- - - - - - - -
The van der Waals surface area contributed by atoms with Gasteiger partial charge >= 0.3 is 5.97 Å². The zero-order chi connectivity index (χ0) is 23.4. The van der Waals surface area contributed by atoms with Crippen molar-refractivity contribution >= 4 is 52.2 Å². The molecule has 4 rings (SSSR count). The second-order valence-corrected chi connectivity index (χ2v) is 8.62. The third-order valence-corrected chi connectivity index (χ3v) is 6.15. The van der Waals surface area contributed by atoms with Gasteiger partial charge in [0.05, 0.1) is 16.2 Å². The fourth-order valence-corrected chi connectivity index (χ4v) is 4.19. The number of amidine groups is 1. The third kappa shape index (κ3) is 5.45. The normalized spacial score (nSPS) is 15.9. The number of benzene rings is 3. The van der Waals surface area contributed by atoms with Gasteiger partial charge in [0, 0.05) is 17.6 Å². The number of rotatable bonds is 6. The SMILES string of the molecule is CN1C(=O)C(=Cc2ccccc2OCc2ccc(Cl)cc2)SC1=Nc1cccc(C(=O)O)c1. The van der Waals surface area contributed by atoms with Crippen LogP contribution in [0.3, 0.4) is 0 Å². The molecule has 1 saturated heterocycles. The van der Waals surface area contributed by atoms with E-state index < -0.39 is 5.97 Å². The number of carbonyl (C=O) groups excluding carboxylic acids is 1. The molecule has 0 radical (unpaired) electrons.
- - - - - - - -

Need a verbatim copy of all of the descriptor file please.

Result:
The van der Waals surface area contributed by atoms with Gasteiger partial charge >= 0.3 is 5.97 Å². The zero-order chi connectivity index (χ0) is 23.4. The van der Waals surface area contributed by atoms with Crippen molar-refractivity contribution >= 4 is 52.2 Å². The molecule has 4 rings (SSSR count). The second-order valence-corrected chi connectivity index (χ2v) is 8.62. The third-order valence-corrected chi connectivity index (χ3v) is 6.15. The van der Waals surface area contributed by atoms with Gasteiger partial charge in [0.05, 0.1) is 16.2 Å². The fourth-order valence-corrected chi connectivity index (χ4v) is 4.19. The number of amidine groups is 1. The third kappa shape index (κ3) is 5.45. The normalized spacial score (nSPS) is 15.9. The number of benzene rings is 3. The van der Waals surface area contributed by atoms with Gasteiger partial charge in [0, 0.05) is 17.6 Å². The number of rotatable bonds is 6. The SMILES string of the molecule is CN1C(=O)C(=Cc2ccccc2OCc2ccc(Cl)cc2)SC1=Nc1cccc(C(=O)O)c1. The van der Waals surface area contributed by atoms with Crippen LogP contribution in [0.3, 0.4) is 0 Å². The molecule has 1 saturated heterocycles. The van der Waals surface area contributed by atoms with E-state index < -0.39 is 5.97 Å². The number of carbonyl (C=O) groups excluding carboxylic acids is 1. The molecule has 0 radical (unpaired) electrons.